It is going to be Pride Month in a few months, and you’re sitting there wondering what the Bi flag is? No worries — let me help you clear in this post!
Like other LGBT flags, the bisexual flag has its history and meanings in every color— but it’s not always about the rainbow. Besides, getting to know some facts about it may provide you with an understanding of the bisexual community. So, scroll down for more details!
The Bi Flag Term Explained
The bi pride flag has been adopted as a symbol of pride for people who identify as bisexual.
Bisexuality is sometimes referred to as being bi or to people attracted to both men and women.
The bi community is often underrepresented, discriminated against, or misunderstood in today’s society. Most of these misconceptions are subjective views on the bi people’s romantic relationships. And one of them comes from a common belief that there may be a higher chance for bisexuals to change their partners. Even if it’s a bad thing, it is hugely nonsense!!!
Moreover, it’s time for society to accept that any sexuality is natural. Science says it is based on human instincts, regardless of what gender you are.
Thus, a flag was born to show their true selves, with pride and fight against draconian stereotypes on them.
Who Designed The Flag For Bisexuals?
The bisexual pride flag was designed by Michael Page in 1998. Because the bisexuals felt not much connected to the gay rainbow flag, Page wanted to create one of their own, just like the queer women having the lesbian flag.
Bi flag has three horizontal bars. The top pink bar and the bottom blue bar comprise 80% of the flag, while the middle purple bar takes up only 20%.
Each color has specific meanings that describe a bisexual individual. Though, it was not Page who got all of the credits making this flag. In fact, he got inspiration from the two-overlapping-triangle symbol that had described the bi community very long before.
What Does The Bisexual Flag Colors Mean?
The History of Bi Colors
As I’ve just mentioned above— there was a symbol that inspired Michael Page to decide the colors on the bi pride flag. Let’s dive deep into this symbol to see where these hues came from and what they mean!
In March 1987, while working on a national bisexual contingent in Washington, lesbian artist Liz Nania designed the ‘biangles’ symbol. She said that she designed it to be an inclusive symbol for bisexuals.
This artist drew some triangles on paper. Then they are pink and blue because they represent two different poles of the gender binary. But when you put them together, they make purple! And yes—purple is made up of both pink and blue colors. No doubt, The artist used these colors to show that people attracted to more than one gender can be happy together!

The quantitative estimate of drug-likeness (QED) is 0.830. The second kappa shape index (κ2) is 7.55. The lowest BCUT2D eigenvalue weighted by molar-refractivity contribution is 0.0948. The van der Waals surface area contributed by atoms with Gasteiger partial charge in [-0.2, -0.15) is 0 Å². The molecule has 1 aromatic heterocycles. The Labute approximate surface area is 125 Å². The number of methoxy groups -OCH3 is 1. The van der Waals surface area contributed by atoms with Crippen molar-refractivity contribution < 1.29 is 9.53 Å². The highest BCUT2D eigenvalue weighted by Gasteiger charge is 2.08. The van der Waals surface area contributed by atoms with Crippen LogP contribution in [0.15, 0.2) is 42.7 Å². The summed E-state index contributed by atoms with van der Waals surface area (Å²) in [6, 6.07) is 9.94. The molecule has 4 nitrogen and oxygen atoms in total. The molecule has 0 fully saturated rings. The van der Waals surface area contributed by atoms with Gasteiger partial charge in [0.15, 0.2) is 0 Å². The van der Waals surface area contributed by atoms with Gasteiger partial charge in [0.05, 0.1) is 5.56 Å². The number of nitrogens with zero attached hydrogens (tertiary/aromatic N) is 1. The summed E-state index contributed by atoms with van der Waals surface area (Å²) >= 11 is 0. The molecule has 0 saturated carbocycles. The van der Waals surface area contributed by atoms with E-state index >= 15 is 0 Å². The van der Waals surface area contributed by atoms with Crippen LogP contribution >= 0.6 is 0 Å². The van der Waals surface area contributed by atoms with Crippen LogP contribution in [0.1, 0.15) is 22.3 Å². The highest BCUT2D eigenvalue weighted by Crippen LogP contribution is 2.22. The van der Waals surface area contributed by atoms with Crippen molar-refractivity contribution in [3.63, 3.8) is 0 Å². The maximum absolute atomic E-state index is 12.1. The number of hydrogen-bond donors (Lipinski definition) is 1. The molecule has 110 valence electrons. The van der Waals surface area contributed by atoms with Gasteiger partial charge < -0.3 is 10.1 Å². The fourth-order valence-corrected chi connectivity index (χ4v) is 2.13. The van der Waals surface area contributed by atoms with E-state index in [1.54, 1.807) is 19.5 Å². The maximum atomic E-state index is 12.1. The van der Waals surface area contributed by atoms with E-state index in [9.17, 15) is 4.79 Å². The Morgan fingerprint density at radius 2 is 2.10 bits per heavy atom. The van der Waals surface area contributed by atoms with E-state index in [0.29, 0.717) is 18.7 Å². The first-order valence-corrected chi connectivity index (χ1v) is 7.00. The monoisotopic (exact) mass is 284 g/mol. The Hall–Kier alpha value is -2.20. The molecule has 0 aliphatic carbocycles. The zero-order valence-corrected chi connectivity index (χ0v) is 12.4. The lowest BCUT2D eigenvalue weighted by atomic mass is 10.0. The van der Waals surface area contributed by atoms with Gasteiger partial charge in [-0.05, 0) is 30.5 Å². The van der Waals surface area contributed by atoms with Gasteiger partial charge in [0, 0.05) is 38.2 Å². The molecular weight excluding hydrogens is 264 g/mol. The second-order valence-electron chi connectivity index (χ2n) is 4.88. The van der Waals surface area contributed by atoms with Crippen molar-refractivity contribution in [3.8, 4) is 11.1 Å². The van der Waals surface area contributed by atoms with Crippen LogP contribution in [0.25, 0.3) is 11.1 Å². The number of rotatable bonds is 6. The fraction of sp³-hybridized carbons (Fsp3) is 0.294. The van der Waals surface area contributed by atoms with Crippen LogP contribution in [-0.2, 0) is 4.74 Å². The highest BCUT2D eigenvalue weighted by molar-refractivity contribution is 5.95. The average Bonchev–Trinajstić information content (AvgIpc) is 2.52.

What The Colors Mean
Pink represents attraction to people of a different gender.
Blue stands for attraction to people of the same gender.
Purple symbolizes attraction to people of either sex. It also represents diversity within the bi community, while blue is frequently associated with boys/men and pink with girls/women.
Is The Flag For Free Public Use?
The bisexual pride flag has been around since 1998 when the creator gave permission for people to use it freely. But in 2020, BiNet USA came along and said they owned the rights to it. Lots of people disagreed with this statement because BiNet USA didn’t have anything to do with making the flag!
Indeed, BiNet USA has made a false claim about owning the Bisexual Pride Flag. It has been proven that they have no connection to its design or creation, so they cannot own it. Later then, Out magazine and LGBTQ Nation have reported this story, casting doubt on BiNet’s claims and noting that there is no need for the copyright of using a bi flag.
Is The Bi Curious Flag The Same As Bi Flag?
No, because bi-curiosity and bisexuality are two different terms with different meanings.
The term bi-curiosity refers to those starting to explore their queer identity or dabble in bisexuality. These people are mostly those previously identified as straight. The rest are people who might not feel ready to come out yet.
Also, the bi curious flag bears no resemblance to the bisexuality flag in its layout. Though, the colors represent the same meanings.
However, these hues don’t include any purple because some bi-curious people might not be entirely sure if they’re gay or straight yet.
Instead, the middle stripe is white, the color for questioning their identity.
Unlike many Pride flags that have undergone some revolutions, the bi flag for over 20 years has remained the same design. It not only represents the bisexual community. It’s also a voice fighting to erase discrimination and skepticism about this sexual orientation.
According to Gallup’s survey, the percentage of people identifying as bisexual in the U.S. has been rising for many past years. That helps strengthen the fact that bisexuality is a natural thing. Also, it indicates that people today are no more afraid to reveal their true selves.
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